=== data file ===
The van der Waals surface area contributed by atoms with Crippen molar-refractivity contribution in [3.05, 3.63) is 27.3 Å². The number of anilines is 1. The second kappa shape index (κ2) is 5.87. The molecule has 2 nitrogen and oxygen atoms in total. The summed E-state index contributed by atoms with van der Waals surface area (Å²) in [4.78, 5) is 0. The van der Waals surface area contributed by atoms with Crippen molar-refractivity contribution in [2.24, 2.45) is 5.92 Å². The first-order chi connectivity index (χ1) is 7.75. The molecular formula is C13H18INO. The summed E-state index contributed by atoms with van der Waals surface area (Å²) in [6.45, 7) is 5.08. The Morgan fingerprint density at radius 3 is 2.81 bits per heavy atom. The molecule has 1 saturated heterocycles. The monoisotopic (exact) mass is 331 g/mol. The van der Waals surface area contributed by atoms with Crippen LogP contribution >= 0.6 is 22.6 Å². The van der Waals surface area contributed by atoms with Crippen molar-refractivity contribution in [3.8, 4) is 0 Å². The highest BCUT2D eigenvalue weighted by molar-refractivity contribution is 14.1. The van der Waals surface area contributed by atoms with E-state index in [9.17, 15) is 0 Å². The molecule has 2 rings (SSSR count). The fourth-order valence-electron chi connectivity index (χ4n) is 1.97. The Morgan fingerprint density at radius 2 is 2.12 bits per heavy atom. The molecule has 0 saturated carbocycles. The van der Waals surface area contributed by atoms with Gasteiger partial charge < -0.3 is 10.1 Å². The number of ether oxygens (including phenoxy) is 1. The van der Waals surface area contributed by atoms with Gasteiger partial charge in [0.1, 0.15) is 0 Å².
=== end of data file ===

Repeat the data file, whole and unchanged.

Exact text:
The van der Waals surface area contributed by atoms with Crippen molar-refractivity contribution in [3.05, 3.63) is 27.3 Å². The number of anilines is 1. The second kappa shape index (κ2) is 5.87. The molecule has 2 nitrogen and oxygen atoms in total. The summed E-state index contributed by atoms with van der Waals surface area (Å²) in [4.78, 5) is 0. The van der Waals surface area contributed by atoms with Crippen molar-refractivity contribution in [2.24, 2.45) is 5.92 Å². The first-order chi connectivity index (χ1) is 7.75. The molecular formula is C13H18INO. The summed E-state index contributed by atoms with van der Waals surface area (Å²) in [6.45, 7) is 5.08. The Morgan fingerprint density at radius 3 is 2.81 bits per heavy atom. The molecule has 1 saturated heterocycles. The monoisotopic (exact) mass is 331 g/mol. The van der Waals surface area contributed by atoms with Crippen LogP contribution >= 0.6 is 22.6 Å². The van der Waals surface area contributed by atoms with Crippen molar-refractivity contribution in [3.8, 4) is 0 Å². The highest BCUT2D eigenvalue weighted by molar-refractivity contribution is 14.1. The van der Waals surface area contributed by atoms with E-state index in [9.17, 15) is 0 Å². The molecule has 2 rings (SSSR count). The fourth-order valence-electron chi connectivity index (χ4n) is 1.97. The Morgan fingerprint density at radius 2 is 2.12 bits per heavy atom. The molecule has 0 saturated carbocycles. The van der Waals surface area contributed by atoms with Gasteiger partial charge < -0.3 is 10.1 Å². The number of ether oxygens (including phenoxy) is 1. The van der Waals surface area contributed by atoms with Gasteiger partial charge in [0.1, 0.15) is 0 Å².